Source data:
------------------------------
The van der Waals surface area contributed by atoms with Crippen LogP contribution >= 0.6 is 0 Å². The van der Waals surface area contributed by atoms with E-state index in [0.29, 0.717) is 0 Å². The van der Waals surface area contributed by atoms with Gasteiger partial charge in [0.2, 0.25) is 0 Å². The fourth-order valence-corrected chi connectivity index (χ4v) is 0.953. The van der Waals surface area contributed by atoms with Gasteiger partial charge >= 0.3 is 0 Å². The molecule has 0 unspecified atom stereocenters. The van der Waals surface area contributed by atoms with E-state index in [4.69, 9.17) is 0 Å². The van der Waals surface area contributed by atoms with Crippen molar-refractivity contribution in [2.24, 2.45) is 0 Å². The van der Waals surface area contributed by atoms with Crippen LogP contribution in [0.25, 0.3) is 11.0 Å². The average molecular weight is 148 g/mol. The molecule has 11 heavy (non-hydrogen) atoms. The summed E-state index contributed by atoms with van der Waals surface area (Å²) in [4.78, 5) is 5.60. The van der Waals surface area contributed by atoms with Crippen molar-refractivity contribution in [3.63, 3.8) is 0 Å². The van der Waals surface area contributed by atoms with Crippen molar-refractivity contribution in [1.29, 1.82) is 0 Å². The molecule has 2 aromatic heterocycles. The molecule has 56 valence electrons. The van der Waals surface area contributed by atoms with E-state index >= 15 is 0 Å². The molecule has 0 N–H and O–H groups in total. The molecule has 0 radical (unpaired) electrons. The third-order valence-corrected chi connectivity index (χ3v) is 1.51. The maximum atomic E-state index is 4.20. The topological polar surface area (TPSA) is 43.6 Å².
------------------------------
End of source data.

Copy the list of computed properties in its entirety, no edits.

The van der Waals surface area contributed by atoms with Crippen LogP contribution >= 0.6 is 0 Å². The van der Waals surface area contributed by atoms with E-state index in [0.29, 0.717) is 0 Å². The van der Waals surface area contributed by atoms with Gasteiger partial charge in [0.2, 0.25) is 0 Å². The fourth-order valence-corrected chi connectivity index (χ4v) is 0.953. The van der Waals surface area contributed by atoms with Gasteiger partial charge >= 0.3 is 0 Å². The molecule has 0 unspecified atom stereocenters. The van der Waals surface area contributed by atoms with E-state index in [4.69, 9.17) is 0 Å². The van der Waals surface area contributed by atoms with Crippen molar-refractivity contribution in [2.24, 2.45) is 0 Å². The van der Waals surface area contributed by atoms with Crippen LogP contribution in [0.25, 0.3) is 11.0 Å². The average molecular weight is 148 g/mol. The molecule has 11 heavy (non-hydrogen) atoms. The summed E-state index contributed by atoms with van der Waals surface area (Å²) in [4.78, 5) is 5.60. The van der Waals surface area contributed by atoms with Crippen molar-refractivity contribution in [3.63, 3.8) is 0 Å². The van der Waals surface area contributed by atoms with Crippen molar-refractivity contribution in [1.29, 1.82) is 0 Å². The molecule has 2 aromatic heterocycles. The molecule has 56 valence electrons. The van der Waals surface area contributed by atoms with E-state index >= 15 is 0 Å². The molecule has 0 N–H and O–H groups in total. The molecule has 0 radical (unpaired) electrons. The third-order valence-corrected chi connectivity index (χ3v) is 1.51. The maximum atomic E-state index is 4.20. The topological polar surface area (TPSA) is 43.6 Å².